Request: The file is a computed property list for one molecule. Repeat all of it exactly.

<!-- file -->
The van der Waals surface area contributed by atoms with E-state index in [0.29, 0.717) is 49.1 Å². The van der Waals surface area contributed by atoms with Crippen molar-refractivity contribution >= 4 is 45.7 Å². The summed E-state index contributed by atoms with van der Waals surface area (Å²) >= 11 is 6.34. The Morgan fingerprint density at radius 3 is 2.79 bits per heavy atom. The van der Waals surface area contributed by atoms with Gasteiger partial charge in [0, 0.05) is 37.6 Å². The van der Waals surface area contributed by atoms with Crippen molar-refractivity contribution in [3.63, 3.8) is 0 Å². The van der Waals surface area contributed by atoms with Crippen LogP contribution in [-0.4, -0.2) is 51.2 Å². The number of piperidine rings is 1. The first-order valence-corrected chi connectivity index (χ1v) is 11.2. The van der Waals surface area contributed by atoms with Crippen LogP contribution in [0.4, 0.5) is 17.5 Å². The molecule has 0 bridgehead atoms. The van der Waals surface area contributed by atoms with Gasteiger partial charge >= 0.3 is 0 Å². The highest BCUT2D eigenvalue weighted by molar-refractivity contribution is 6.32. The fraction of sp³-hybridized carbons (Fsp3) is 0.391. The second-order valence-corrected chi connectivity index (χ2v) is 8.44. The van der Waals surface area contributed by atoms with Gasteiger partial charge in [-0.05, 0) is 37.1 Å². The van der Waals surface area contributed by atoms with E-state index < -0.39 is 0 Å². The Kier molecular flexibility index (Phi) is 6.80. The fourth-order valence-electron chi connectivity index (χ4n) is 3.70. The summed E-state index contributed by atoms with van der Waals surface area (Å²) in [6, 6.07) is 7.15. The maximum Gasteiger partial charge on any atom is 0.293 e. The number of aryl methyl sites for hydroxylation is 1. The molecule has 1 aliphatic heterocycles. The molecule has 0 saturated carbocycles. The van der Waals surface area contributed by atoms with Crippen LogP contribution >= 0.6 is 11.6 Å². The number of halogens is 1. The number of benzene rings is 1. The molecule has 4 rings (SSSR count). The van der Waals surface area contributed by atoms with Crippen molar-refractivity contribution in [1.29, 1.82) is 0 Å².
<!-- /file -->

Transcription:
The van der Waals surface area contributed by atoms with E-state index in [0.29, 0.717) is 49.1 Å². The van der Waals surface area contributed by atoms with Crippen molar-refractivity contribution >= 4 is 45.7 Å². The summed E-state index contributed by atoms with van der Waals surface area (Å²) >= 11 is 6.34. The Morgan fingerprint density at radius 3 is 2.79 bits per heavy atom. The van der Waals surface area contributed by atoms with Gasteiger partial charge in [0, 0.05) is 37.6 Å². The van der Waals surface area contributed by atoms with Crippen molar-refractivity contribution in [3.63, 3.8) is 0 Å². The van der Waals surface area contributed by atoms with Crippen LogP contribution in [-0.4, -0.2) is 51.2 Å². The number of piperidine rings is 1. The first-order valence-corrected chi connectivity index (χ1v) is 11.2. The van der Waals surface area contributed by atoms with Crippen LogP contribution in [0.4, 0.5) is 17.5 Å². The molecule has 0 bridgehead atoms. The van der Waals surface area contributed by atoms with Gasteiger partial charge >= 0.3 is 0 Å². The highest BCUT2D eigenvalue weighted by molar-refractivity contribution is 6.32. The fraction of sp³-hybridized carbons (Fsp3) is 0.391. The second-order valence-corrected chi connectivity index (χ2v) is 8.44. The van der Waals surface area contributed by atoms with Gasteiger partial charge in [-0.05, 0) is 37.1 Å². The van der Waals surface area contributed by atoms with E-state index < -0.39 is 0 Å². The Kier molecular flexibility index (Phi) is 6.80. The fourth-order valence-electron chi connectivity index (χ4n) is 3.70. The summed E-state index contributed by atoms with van der Waals surface area (Å²) in [6, 6.07) is 7.15. The maximum Gasteiger partial charge on any atom is 0.293 e. The number of aryl methyl sites for hydroxylation is 1. The molecule has 1 aliphatic heterocycles. The molecule has 0 saturated carbocycles. The van der Waals surface area contributed by atoms with Crippen LogP contribution >= 0.6 is 11.6 Å². The number of halogens is 1. The number of benzene rings is 1. The molecule has 4 rings (SSSR count). The van der Waals surface area contributed by atoms with Crippen molar-refractivity contribution in [1.29, 1.82) is 0 Å².